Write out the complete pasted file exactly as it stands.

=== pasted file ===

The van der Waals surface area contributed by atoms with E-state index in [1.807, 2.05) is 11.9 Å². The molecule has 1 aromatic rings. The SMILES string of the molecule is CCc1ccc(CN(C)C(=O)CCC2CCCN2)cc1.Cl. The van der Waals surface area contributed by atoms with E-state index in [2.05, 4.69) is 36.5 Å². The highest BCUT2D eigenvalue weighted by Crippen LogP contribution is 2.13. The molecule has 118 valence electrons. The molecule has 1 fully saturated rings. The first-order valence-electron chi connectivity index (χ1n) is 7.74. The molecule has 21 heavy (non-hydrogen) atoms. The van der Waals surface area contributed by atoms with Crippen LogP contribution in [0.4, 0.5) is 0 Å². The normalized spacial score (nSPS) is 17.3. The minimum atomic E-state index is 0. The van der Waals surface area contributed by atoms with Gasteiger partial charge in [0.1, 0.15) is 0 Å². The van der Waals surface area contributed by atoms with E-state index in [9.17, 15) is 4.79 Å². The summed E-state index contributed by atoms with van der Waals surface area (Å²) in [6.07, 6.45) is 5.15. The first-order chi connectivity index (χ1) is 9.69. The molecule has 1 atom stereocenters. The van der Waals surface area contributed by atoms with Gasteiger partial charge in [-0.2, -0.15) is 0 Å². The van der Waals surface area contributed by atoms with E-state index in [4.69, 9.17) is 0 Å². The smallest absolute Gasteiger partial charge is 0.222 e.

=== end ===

The van der Waals surface area contributed by atoms with E-state index in [1.807, 2.05) is 11.9 Å². The molecule has 1 aromatic rings. The SMILES string of the molecule is CCc1ccc(CN(C)C(=O)CCC2CCCN2)cc1.Cl. The van der Waals surface area contributed by atoms with E-state index in [2.05, 4.69) is 36.5 Å². The highest BCUT2D eigenvalue weighted by Crippen LogP contribution is 2.13. The molecule has 118 valence electrons. The molecule has 1 fully saturated rings. The first-order valence-electron chi connectivity index (χ1n) is 7.74. The molecule has 21 heavy (non-hydrogen) atoms. The van der Waals surface area contributed by atoms with Crippen LogP contribution in [0.4, 0.5) is 0 Å². The normalized spacial score (nSPS) is 17.3. The minimum atomic E-state index is 0. The van der Waals surface area contributed by atoms with Gasteiger partial charge in [0.1, 0.15) is 0 Å². The van der Waals surface area contributed by atoms with E-state index in [9.17, 15) is 4.79 Å². The summed E-state index contributed by atoms with van der Waals surface area (Å²) in [6.07, 6.45) is 5.15. The first-order chi connectivity index (χ1) is 9.69. The molecule has 1 atom stereocenters. The van der Waals surface area contributed by atoms with Gasteiger partial charge in [-0.2, -0.15) is 0 Å². The van der Waals surface area contributed by atoms with E-state index in [4.69, 9.17) is 0 Å². The smallest absolute Gasteiger partial charge is 0.222 e.